Facebook Join My List Logo
American Society of Interventional Pain Physicians | July 10, 2019
2019 ASIPP Washington Legislative Meeting and
Capitol Hill visits set for October 15-16, 2019  
Now is our chance! Let your voices be heard!  
At no other time in the history of the American Society of Interventional Pain Physicians has it been more important for you, as members, to get involved in our advocacy efforts. Despite o ur ongoing, tireless efforts, with some improvements, our specialty continues to be affected by coverage and reimbursement issues. These issues continue to hurt more than just our bottom lines; some practices and surgery centers have been forced to close their doors or sell to others.
Our legislative issues include:
  •  Non-coverage by Medicare Advantage
  •  Dual eligibility with Medicaid not paying 20%
  •  Centene acquisition of Well Care
  •  Onerous audits and investigations
  • Incorporation of best practices in Pain Management
  • Support for preauthorization for Medicare Advantage
  • Support for H.R.3107 - Improving Seniors' Timely Access to Care Act of 2019 (preauthorization bill)

We have scheduled a legislative conference for October 15-16, 2019. To participate in this conference, you must to be in Washington DC on Tuesday, October 15 in order to attend the preparation session Tuesday evening. Then, on Wednesday, October 16, we will head to Capitol Hill for breakfast and congressional speeches. You will be able to fly out late on Wednesday evening. Please do not plan on leaving before 6 pm.  
Each member is expected to visit two senators and one member of Congress for a total of three visits.  
ASIPP has booked a block of rooms at the beautiful Melrose Georgetown Hotel, less than a mile from the Hill. You will be responsible for travel expenses.  Please let us know as soon as possible if you will be attending so that we can begin making the appointments. Please bring your family, friends and employees.
It will be fun! If you have never participated before, just ask those who have. Not only is this a necessary and important meeting, but it is also an exciting and fun experience.
Please contact Melinda Martin, ASIPP Director of Operations, at mmartin@asipp.org if you are interested in attending.
Get Your Best Room Rate Now for Ohio Kentucky Societies Annual Meeting

During this 2.5 course August 9-11 at the Westin Cincinnati, interventional pain physicians and staff will hear from Dayton, Ohio public health officials about how their efforts helped to greatly reduce opioid deaths. Come for the education. Come for the networking. Come for the fun.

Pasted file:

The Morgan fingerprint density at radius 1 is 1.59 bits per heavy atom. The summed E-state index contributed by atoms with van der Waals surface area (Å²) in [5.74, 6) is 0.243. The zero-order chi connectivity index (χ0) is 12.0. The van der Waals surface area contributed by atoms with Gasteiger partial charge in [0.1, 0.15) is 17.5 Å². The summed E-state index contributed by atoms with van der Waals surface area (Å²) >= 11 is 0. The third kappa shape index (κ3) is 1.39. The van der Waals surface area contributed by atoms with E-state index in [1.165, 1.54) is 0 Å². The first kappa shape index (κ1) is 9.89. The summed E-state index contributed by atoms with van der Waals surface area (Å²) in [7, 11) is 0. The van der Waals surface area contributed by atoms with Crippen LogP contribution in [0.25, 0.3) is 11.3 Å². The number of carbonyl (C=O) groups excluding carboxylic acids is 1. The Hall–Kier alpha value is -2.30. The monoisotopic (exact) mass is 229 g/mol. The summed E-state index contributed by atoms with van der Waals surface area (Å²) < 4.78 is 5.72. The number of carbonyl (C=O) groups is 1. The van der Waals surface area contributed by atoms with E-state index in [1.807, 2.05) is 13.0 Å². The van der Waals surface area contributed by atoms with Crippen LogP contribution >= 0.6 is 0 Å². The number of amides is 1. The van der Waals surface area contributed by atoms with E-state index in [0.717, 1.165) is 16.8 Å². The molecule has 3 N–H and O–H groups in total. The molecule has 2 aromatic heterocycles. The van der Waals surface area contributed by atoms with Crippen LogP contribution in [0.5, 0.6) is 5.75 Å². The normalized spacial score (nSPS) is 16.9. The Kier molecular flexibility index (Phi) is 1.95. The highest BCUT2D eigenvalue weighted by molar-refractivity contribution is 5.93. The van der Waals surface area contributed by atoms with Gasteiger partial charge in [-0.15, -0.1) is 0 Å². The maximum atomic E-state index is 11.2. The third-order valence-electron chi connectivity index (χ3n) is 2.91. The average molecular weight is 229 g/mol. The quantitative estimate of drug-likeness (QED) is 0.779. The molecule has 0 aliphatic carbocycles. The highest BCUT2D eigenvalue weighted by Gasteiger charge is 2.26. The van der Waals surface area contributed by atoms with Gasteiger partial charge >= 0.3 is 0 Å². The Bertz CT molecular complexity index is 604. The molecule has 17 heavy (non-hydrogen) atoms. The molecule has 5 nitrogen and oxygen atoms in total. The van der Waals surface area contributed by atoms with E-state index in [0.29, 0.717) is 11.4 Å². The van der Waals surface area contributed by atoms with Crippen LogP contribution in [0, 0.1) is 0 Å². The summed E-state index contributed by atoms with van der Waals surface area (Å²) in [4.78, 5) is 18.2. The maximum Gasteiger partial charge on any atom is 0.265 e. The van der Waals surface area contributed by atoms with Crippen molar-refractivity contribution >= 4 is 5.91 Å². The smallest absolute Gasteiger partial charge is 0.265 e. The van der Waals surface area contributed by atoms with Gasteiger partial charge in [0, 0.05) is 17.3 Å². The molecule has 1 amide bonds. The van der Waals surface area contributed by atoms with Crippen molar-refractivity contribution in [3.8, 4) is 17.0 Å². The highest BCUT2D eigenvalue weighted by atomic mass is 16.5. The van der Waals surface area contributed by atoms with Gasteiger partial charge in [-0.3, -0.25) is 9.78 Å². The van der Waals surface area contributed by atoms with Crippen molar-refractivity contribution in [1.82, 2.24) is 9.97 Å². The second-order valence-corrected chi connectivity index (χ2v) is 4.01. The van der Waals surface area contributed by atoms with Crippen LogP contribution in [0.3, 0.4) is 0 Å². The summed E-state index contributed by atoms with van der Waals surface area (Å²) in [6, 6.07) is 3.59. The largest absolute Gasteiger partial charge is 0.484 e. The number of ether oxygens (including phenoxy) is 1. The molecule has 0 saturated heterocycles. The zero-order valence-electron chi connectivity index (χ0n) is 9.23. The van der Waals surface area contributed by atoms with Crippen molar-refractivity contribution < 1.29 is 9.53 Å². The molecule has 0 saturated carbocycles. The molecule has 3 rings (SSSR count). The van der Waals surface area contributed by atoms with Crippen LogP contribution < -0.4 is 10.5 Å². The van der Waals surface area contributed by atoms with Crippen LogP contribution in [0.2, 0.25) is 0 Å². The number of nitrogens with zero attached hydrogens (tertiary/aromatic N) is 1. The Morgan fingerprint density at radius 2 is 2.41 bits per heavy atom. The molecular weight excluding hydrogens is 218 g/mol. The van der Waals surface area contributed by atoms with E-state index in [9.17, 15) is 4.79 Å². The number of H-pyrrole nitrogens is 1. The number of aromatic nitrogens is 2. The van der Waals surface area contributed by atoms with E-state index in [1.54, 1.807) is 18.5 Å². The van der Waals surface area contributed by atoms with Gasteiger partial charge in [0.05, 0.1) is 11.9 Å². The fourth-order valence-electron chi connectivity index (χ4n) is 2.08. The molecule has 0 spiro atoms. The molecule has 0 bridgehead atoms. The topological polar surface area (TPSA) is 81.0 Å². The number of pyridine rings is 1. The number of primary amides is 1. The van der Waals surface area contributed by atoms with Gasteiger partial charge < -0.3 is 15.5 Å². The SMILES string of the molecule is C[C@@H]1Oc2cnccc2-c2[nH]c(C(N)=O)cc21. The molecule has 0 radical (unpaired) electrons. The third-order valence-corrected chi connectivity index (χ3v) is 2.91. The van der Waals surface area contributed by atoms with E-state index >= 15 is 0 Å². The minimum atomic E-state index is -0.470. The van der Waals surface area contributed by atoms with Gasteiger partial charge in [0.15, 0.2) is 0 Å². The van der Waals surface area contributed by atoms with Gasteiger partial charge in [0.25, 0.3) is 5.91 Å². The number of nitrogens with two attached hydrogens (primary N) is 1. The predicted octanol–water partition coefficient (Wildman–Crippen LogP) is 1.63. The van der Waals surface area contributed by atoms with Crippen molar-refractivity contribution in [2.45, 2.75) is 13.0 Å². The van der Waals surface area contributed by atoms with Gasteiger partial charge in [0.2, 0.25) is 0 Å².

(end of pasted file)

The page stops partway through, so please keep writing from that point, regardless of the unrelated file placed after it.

After a day of lectures on Saturday, we will enjoy a summer night of baseball in the Ohio-Kentucky SIPP suite at the Great American Ballpark watching the Cincinnati Reds/Chicago Cubs game. To enjoy the comradery you must purchase your baseball tickets through the meeting registration form. Click here to register and to purchase your Reds/Cubs tickets.
To reserve your hotel accommodations , click here . Discounted Room Rates End July 12.
We are also accepting abstracts for the poster presentations. To submit proposals, click here .
Register Now for First Midsouth Meeting to be Held September 20-22 in Memphis
The first meeting of the Midsouth Societies of Interventional Pain Physicians will be September 20-22 in Memphis. IPM: Issues, Pitfalls and Opportunities is for physicians and midlevel practitioners for the following states: Alabama, Arkansas, Indiana, Kentucky, Missouri, Mississippi and Tennessee.
Click here for meeting registration and hotel booking information.  

Agenda coming soon!
Public Disclosure of New Drug and Biologics Application Filing With the FDA

Although current regulations prohibit the public disclosure of pending New Drug Applications (NDAs) or Biologics License Applications (BLAs) by the US Food and Drug Administration (FDA) unless they have been publicly disclosed or acknowledged previously, investigators found that most information treated as confidential with regard to applications was already available to the public, and most of these disclosures occurred within one week of applications being submitted, according to a research letter published in JAMA Internal Medicine.
This letter discussed a cross-sectional study of all BLAs for new and biosimilar biological products and NDAs for new molecular entities that were submitted to the FDA from January 1, 2010 to December 31, 2016, with data collected in July 2017. Primary outcomes included application disclosures in Securities and Exchange Commission (SEC) filings, press releases, and other media. If disclosures were not found, investigators performed Google searches for disclosures in other media, such as annual reports or investor materials. Investigators also searched Pharmaprojects, a subscription-based drug development database, as part of the determination of the percentage of submissions disclosed, although this was not considered a public disclosure. 

Permanent injunction on clinic firm US Stem Cell is big blow to fat clinics

Today the United States District Court of the Southern District of Florida entered a permanent injunction against stem cell clinic firm US Stem Cell and co-defendants including U.S. Stem Cell Clinic. Patients have been harmed by the unproven treatments sold by these firms.
US Stem had lost the case a couple weeks back, but now we know the details of the permanent injunction on them by Judge Ursula Ungaro.
The order against US Stem, which is likely to be appealed, is appropriately strict in my first quick read through. I’d be curious of other’s views of it. Update: Here’s the FDA’s PR on the injunction.